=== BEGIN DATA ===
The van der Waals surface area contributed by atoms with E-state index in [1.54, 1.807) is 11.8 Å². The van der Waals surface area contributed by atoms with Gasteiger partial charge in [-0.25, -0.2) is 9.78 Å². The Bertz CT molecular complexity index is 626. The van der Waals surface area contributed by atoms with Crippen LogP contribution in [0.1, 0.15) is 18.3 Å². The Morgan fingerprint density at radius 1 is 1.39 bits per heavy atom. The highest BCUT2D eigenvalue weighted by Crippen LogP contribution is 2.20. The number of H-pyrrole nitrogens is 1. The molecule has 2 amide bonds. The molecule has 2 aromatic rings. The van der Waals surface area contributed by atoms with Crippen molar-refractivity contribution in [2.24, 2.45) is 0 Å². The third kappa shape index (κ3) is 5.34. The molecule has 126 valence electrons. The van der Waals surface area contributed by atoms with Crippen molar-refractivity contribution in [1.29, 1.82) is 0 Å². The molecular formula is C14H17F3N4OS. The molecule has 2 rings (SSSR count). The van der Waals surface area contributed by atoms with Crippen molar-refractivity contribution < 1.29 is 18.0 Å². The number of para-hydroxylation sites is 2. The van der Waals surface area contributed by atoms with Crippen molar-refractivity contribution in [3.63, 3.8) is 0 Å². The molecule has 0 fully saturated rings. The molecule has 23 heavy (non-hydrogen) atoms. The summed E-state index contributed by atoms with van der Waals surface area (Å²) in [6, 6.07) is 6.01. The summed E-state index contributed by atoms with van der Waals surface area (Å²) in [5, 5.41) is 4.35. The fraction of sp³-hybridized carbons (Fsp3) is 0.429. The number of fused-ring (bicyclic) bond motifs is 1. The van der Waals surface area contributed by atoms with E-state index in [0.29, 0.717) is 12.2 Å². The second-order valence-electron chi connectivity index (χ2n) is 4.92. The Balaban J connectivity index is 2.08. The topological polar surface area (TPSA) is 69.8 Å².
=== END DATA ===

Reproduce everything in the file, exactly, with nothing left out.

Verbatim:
The van der Waals surface area contributed by atoms with E-state index in [1.54, 1.807) is 11.8 Å². The van der Waals surface area contributed by atoms with Gasteiger partial charge in [-0.25, -0.2) is 9.78 Å². The Bertz CT molecular complexity index is 626. The van der Waals surface area contributed by atoms with Crippen LogP contribution in [0.1, 0.15) is 18.3 Å². The Morgan fingerprint density at radius 1 is 1.39 bits per heavy atom. The highest BCUT2D eigenvalue weighted by Crippen LogP contribution is 2.20. The number of H-pyrrole nitrogens is 1. The molecule has 2 amide bonds. The molecule has 2 aromatic rings. The van der Waals surface area contributed by atoms with Crippen molar-refractivity contribution in [2.24, 2.45) is 0 Å². The third kappa shape index (κ3) is 5.34. The molecule has 126 valence electrons. The van der Waals surface area contributed by atoms with Crippen molar-refractivity contribution in [1.29, 1.82) is 0 Å². The molecular formula is C14H17F3N4OS. The molecule has 2 rings (SSSR count). The van der Waals surface area contributed by atoms with Crippen molar-refractivity contribution < 1.29 is 18.0 Å². The number of para-hydroxylation sites is 2. The van der Waals surface area contributed by atoms with Crippen molar-refractivity contribution in [3.63, 3.8) is 0 Å². The molecule has 0 fully saturated rings. The molecule has 23 heavy (non-hydrogen) atoms. The summed E-state index contributed by atoms with van der Waals surface area (Å²) in [6, 6.07) is 6.01. The summed E-state index contributed by atoms with van der Waals surface area (Å²) in [5, 5.41) is 4.35. The fraction of sp³-hybridized carbons (Fsp3) is 0.429. The number of fused-ring (bicyclic) bond motifs is 1. The van der Waals surface area contributed by atoms with E-state index in [0.29, 0.717) is 12.2 Å². The second-order valence-electron chi connectivity index (χ2n) is 4.92. The Balaban J connectivity index is 2.08. The topological polar surface area (TPSA) is 69.8 Å².